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From |
Richard Williams <richardwilliams.ndu@gmail.com> |

To |
statalist@hsphsun2.harvard.edu, "statalist@hsphsun2.harvard.edu" <statalist@hsphsun2.harvard.edu> |

Subject |
Re: st: Situation where multiple imputation may be of no use? |

Date |
Thu, 09 Feb 2012 17:24:58 -0500 |

At 05:06 PM 2/9/2012, Clyde B Schechter wrote:

This is a question of a statistical nature about what multipleimputation can accomplish.I have used MI a few times, and I have a general understanding ofhow it works and the underlying theory, but not in great depth.I'm working with a colleague to plan an experiment. Thisdescription is oversimplified but, I believe, provides the essenceof it. Subjects will be enrolled and baseline data obtained. Theywill then be randomly assigned to intervention or placebogroups. After enough time for the intervention to work has elapsed,the outcome, a continuous variable, will be assessed, once and only once.Based on some preliminary studies, we expect that about 15-20% ofthe participants will not return for the outcome assessment. Givenour fairly small anticipated effect size (due mostly to noise in theoutcome assessment that we can't think of any way to reduce withavailable technology), the sample size we need to adequately powerour study is, as it turns out, about 20% greater than we will beable to manage within budget. So, if there were no losses tofollow-up, we'd be just OK. But there will be losses to follow-up,and efforts to reduce that will also eat into the budget. (As wouldgetting two outcome assessments and using the average or doing amixed model.) So my colleague has suggested that when we analyzeour data we use multiple imputation to make up for the missingdata. I'm by no means opposed to doing that, but I don't think itwill help us with regard to statistical power.I understand that MI lets you squeeze all the information that isreally there in the existing data set, and can even correct some ofthe bias that can result using listwise deletion. But in our case,the only missing data will be the outcome measurement. We will havecomplete data on everything else. So it seems to me, that MI inthis context will just amount to carrying out a listwise-deletionanalysis, and multiply extrapolating the results of that to thecases with missing outcome, and the combining the analyses of theimputed data sets in a way that reflects the between-imputed-samplesvariation. If I am thinking about this correctly, the addedvariance from the multiple imputations should pretty much balancethe reduction in standard error that comes from (appearing to) usethe full sample size. If this were not true, then MI would besynthesizing information ex nihilo. So, my instincts tell me thatwe will not solve our statistical power problem by using MI anal!ysis. I have run a few simulations, and they support my opinion,but I wanted to run this by some people who understand MI better than I do.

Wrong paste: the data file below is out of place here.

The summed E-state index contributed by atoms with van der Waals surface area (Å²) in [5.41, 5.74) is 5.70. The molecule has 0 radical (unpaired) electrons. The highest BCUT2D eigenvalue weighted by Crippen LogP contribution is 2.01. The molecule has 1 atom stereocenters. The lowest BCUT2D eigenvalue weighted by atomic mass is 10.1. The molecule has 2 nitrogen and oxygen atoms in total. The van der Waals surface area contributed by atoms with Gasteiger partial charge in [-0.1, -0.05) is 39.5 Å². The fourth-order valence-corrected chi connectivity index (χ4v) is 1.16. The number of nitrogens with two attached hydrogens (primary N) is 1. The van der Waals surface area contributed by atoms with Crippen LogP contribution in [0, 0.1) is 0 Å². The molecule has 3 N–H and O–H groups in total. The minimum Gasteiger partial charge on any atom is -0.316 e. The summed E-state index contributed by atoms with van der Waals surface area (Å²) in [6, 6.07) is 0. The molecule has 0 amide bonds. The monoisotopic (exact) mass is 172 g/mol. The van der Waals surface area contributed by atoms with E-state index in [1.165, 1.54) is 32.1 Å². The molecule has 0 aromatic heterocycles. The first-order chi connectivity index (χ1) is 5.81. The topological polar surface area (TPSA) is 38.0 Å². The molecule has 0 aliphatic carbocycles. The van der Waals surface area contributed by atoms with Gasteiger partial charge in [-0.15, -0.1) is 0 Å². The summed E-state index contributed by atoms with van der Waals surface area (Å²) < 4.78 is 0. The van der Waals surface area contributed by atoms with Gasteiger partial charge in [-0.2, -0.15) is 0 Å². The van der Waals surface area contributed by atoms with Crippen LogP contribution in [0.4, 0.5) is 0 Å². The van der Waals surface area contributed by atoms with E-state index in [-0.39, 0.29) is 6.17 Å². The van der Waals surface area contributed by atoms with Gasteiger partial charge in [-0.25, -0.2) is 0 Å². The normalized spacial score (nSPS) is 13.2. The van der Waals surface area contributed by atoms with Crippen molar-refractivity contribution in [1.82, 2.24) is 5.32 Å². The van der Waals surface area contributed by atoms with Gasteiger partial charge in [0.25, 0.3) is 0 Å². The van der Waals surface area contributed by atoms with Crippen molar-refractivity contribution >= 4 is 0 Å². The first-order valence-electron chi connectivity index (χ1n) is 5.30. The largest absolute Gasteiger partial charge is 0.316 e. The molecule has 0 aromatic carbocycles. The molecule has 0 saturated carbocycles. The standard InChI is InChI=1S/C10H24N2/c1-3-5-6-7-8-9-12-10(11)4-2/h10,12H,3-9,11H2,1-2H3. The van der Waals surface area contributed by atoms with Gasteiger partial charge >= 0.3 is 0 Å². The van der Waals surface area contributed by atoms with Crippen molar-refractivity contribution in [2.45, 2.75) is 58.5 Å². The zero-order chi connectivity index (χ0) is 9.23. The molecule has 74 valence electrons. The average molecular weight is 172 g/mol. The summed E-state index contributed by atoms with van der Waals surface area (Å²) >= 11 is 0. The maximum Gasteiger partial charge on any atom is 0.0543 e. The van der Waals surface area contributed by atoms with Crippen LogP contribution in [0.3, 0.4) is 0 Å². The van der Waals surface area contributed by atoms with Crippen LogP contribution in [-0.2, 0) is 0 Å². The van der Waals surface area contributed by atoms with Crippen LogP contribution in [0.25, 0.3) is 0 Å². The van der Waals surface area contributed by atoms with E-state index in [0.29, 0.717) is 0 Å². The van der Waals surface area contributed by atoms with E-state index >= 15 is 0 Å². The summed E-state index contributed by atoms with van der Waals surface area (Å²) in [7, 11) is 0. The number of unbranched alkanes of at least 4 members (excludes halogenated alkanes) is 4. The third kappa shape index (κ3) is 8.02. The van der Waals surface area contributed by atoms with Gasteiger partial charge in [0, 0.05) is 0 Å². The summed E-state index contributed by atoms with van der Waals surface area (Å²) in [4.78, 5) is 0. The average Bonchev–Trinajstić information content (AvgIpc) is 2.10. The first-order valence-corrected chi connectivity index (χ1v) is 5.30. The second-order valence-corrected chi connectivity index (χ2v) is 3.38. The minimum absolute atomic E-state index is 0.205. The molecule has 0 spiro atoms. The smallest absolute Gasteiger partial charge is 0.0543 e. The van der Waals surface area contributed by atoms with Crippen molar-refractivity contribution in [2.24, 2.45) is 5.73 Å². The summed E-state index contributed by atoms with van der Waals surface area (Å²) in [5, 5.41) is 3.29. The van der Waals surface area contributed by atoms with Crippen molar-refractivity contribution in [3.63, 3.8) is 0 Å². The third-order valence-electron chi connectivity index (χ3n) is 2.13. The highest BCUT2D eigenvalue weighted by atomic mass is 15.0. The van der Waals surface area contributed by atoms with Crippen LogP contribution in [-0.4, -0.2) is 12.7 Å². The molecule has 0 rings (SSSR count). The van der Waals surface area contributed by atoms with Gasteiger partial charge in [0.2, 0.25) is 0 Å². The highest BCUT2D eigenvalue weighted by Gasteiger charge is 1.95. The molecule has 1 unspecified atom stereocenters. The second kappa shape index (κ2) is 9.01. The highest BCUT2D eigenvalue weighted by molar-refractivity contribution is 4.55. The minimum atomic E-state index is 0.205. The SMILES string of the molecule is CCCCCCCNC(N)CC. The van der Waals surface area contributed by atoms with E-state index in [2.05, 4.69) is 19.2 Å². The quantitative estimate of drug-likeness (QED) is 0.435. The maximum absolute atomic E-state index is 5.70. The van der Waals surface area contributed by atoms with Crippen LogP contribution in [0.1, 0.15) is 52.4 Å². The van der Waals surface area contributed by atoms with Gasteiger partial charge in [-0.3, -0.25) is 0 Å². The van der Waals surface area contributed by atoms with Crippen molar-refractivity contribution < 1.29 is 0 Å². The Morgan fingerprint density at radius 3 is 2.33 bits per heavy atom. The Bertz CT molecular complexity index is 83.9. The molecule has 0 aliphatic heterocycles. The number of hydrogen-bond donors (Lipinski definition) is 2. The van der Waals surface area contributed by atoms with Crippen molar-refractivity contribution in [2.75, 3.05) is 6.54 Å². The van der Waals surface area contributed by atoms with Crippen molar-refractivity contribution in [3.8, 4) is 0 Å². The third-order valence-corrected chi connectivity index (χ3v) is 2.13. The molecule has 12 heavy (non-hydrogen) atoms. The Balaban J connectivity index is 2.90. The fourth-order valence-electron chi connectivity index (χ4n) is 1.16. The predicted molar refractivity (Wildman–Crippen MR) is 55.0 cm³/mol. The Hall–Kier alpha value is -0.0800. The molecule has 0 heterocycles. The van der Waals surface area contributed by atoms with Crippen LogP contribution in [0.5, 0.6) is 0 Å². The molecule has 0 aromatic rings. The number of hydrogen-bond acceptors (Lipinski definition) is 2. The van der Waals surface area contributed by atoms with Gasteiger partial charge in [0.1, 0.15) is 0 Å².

http://www.ats.ucla.edu/stat/stata/seminars/missing_data/mi_in_stata_pt1.htm

A pre-publication version of the von Hippel paper is at http://www.sociology.ohio-state.edu/people/ptv/publications/Missing%20Y/accepted.pdf ------------------------------------------- Richard Williams, Notre Dame Dept of Sociology OFFICE: (574)631-6668, (574)631-6463 HOME: (574)289-5227 EMAIL: Richard.A.Williams.5@ND.Edu WWW: http://www.nd.edu/~rwilliam * * For searches and help try: * http://www.stata.com/help.cgi?search * http://www.stata.com/support/statalist/faq * http://www.ats.ucla.edu/stat/stata/

**References**:**st: Situation where multiple imputation may be of no use?***From:*Clyde B Schechter <clyde.schechter@einstein.yu.edu>

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